Swiss NanoConvention 2024 in Basel

SNCs in Basel have traditionally been among the most attended editions of this premier conference on Nanotechnology in Switzerland, which dates back to its beginnings in the early 2010s. The Hightech Zentrum Aargau focus area Materials-and Nanotechnology and the community platform have supported and contributed to the program of this event for nearly as long.

After the welcome to about 300 participants by Michel Despont, Chairman of the Managing Board of the Swiss MNT Network, and Martino Poggio, Director of the Swiss Nanoscience Institute SNI, two inspiring keynotes kicked off the event: Firstly Harry Anderson, University of Oxford, with his keynote on “Nanowires and Nanorings from the Colours of Life” – porphyrins, for instance chlorophyll, can also be used as molecular building blocks to form complex nanostructures, able to transport charges over several nanometers. Secondly, Simon Gröblacher of TU Delft provided fascinating insights into “Quantum experiments with mechanical and optical excitations” − more specifically, the coupling of phonons (that have a good frequency for this purpose) with a (nano)mechanical oscillator, with the aim to prepare quantum mechanical states, that then can be read out via single photons. In other words: Quantum Optomechanics!

High-profile talks by high-profile people

An excellent Güntherodt Lecture was given on the second day by Kathy Moler, University of Stanford. She managed to begin her lecture on the topic of “Quantum Materials & Nanoscale Sensors” by an introduction that everybody could follow – even non-experts in the field. This is what it takes in such an interdisciplinary field, great job!

Another special talk worth mentioning was the farewell lecture of long-term nano researcher, former director of SNI and, if we may say so, “nano-activist” Christian Schönenberger. We wish him all the best for the future, which will for sure involve “nano” in one way or another.

The link between industry and academic research

While the above describes concepts need to find their way into industry, one major aim of this annual conference is «to improve the interlink between industry and academic research», as Michel Despont had put it in his welcome. Consequently, four of the total 17 sessions in the Congress Center Basel were labeled “Applied”, and the chairpersons

  • Johannes Mosbacher (FHNW Muttenz, AS1: Nanosciences in Pharma & Drug Discovery)
  • Marcus Morstein (Hightech Zentrum Aargau, AS2: Applied Industrial Nanotechnology)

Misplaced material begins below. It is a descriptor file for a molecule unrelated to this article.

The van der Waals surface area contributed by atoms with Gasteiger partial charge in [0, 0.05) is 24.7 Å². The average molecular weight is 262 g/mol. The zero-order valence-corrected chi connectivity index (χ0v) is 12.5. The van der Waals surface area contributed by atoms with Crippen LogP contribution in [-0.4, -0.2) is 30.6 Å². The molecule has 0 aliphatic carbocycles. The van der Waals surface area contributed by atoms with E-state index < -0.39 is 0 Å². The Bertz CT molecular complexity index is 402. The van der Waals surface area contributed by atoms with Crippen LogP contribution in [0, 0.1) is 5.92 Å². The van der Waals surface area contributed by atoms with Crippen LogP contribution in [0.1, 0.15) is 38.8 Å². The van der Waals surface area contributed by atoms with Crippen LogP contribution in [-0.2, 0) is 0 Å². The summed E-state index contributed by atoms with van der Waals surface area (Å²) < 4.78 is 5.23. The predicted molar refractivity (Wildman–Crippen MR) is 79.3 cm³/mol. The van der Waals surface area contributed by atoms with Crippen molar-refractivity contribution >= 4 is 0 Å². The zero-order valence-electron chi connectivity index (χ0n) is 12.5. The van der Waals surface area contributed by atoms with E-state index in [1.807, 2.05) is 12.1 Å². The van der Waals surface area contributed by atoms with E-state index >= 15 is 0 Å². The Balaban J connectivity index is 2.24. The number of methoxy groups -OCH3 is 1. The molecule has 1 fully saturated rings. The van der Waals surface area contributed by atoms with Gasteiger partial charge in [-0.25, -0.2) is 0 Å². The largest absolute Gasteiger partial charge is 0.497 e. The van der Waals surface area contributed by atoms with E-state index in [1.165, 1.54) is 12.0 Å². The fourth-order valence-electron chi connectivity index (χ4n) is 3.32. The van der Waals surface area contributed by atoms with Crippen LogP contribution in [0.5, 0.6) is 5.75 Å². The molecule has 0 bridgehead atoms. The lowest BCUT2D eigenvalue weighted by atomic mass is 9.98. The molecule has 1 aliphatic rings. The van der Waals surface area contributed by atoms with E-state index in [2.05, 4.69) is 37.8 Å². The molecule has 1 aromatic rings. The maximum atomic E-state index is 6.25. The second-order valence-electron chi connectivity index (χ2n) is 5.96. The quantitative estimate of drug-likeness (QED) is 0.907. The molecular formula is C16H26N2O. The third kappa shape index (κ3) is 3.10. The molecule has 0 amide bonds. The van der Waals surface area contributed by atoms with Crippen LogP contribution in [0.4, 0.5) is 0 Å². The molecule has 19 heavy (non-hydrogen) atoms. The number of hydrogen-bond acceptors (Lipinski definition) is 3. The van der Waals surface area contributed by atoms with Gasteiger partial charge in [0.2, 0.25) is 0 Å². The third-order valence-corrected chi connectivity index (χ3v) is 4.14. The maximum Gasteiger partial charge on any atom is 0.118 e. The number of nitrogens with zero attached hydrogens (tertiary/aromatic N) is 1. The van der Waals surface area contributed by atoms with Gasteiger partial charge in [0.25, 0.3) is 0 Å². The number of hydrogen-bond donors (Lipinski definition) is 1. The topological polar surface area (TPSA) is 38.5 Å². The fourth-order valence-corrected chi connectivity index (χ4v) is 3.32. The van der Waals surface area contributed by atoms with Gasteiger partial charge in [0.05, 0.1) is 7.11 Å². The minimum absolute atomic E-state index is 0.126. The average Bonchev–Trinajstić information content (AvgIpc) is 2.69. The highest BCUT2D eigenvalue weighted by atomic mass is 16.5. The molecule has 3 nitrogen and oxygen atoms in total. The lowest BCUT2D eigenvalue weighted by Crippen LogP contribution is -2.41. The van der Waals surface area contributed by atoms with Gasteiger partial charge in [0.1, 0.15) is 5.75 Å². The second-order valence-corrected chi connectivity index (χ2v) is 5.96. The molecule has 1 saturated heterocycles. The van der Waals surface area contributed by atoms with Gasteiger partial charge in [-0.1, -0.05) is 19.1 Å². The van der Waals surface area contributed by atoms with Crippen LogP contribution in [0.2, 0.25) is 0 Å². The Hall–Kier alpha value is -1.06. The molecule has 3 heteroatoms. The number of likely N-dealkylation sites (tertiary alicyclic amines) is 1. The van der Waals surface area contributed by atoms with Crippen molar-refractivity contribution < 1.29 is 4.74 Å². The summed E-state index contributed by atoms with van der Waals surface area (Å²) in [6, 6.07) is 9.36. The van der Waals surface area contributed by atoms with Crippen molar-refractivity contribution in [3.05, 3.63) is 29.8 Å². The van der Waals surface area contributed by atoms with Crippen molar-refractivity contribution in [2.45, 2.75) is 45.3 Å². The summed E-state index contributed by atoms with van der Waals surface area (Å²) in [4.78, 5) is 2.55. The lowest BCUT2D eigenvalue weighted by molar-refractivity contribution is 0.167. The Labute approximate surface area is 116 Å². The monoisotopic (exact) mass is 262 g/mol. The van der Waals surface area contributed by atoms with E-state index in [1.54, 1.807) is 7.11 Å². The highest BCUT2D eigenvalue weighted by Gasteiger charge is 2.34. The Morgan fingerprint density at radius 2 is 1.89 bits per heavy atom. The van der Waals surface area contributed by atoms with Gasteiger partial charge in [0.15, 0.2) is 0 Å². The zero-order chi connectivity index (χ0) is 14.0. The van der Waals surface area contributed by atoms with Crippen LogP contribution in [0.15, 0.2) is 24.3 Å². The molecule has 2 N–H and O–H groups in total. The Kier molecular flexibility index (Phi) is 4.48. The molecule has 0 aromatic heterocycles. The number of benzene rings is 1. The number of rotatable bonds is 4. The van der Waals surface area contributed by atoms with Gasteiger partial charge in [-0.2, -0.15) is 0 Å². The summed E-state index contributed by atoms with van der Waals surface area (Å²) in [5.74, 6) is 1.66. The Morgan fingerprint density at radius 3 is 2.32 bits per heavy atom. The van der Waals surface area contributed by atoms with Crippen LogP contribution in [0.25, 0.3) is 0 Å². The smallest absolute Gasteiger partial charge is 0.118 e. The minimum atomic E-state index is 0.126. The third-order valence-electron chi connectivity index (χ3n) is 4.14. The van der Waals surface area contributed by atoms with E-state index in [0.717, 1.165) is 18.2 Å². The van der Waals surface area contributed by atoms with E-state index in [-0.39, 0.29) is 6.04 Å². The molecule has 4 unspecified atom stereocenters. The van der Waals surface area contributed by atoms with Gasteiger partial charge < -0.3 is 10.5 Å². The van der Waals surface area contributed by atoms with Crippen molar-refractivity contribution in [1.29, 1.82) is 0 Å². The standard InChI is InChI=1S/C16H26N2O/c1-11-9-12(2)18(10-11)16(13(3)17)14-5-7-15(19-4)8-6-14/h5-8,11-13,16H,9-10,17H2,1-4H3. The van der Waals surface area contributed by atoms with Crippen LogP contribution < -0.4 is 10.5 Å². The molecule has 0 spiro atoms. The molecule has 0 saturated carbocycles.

• Christian Grünzweig (ANAXAM, AS3: Advanced Manufacturing)
  • Peter Moselund (Swiss PIC, AS4: Nano 3D Printing and Imprinting of Optical Elements)

had managed to put together relevant contributions, mostly presented by the industry. Impressive examples of “mission innovation” and the transfer of technologies to practice! Picking the Example of AS2, the presenters inspired us with thriving examples applied industrial nanotechnologies:

  • Robotic assembly of carbon nanotubes (and sheet nanomaterials) for semiconductor applications beyond the limitations of silicon, presented by Natanael Lanz, CTO and co-founder of ETH and Empa spin-off Chiral Nano;
  • The use of extreme robust silicon carbide (SiC) structures for high-dose X-ray detectors in flash radiotheraphy of patients and future transfer of energy to space devices via Laser, presented by Massimo Camarda, founder and CTO ofPSI spin-off SenSiC;
  • and the fascinating, near-perfect control of coating nanostructure through combination of ALD/MLD and PVD in a single coating unit, jointly developed by the Empa Thun (group head low-dimensional materials, Ivo Utke presented the work) and their spin-off SwissCluster. The new equipment allows for deposition of new families of nanolayered coatings − even novel, hybrid organic-inorganic materials.

There was a lot to learn and it will be important for future nanotechnology tech transfer to further foster such Applied Sessions at the SNC.

Finishing with a blast: the Awards Session

Over the two conference days, there was a lot to learn about nanoscience and nanotechnology. The poster session served at showcasing the variety of topics in current research, and one poster stood out: By public voting, the Poster Award2024 went to Aura Maria Moreno-Echeverri (Bionanomaterials Group, AMI) for her work on Accumulation of Different Silica Nanoparticlesin Lyosomes of Macrophages.
The professionals from the SNI Nano Imaging Lab (Daniel Mathys and Marcus Wyss) scored the Nano Image Award 2024, voted by the attendees. Their winner image shows a tastefully colored SEM picture of the collagen fibers in hip cartilage. Congratulations, great success for these two member institutions!

Young scientists are of central importance for progress and innovation in the field of nanotechnology.  The team was therefore delighted to present one of this year's Swiss Nanotechnology PhD Awards to Marco Coraiola (IBM Zurich Research). The topic of his recent publication in Nature Communications: “Phase-engineering the Andreev band structure of a three-terminal Josephson junction” (Open Source).
Well deserved, congratulations to Marco and the other four awardees! We hope to see them stick with this exciting field and look forward to meeting them at future conferences.

Outlook: Swiss Nanoconvention 2025 in Brugg

A big thank you to my colleagues on the program committee, all presenters, Conference Chair Martino Poggio and the staff of the SNI for a perfectly organized event!

Now it is time to look forward. It is not a secret anymore: The next SNC will take place on 12th and 13th of June, 2025 in the Campussaal Brugg/Windisch with Yasin Ekinci (LXN, PSI) as conference chair and conference co-chair Hatice Altug, EPFL, and of course the support of and the Hightech Zentrum Aargau.

We welcome the nano community to the Aargau, save the date and see you next year!

(MMo /


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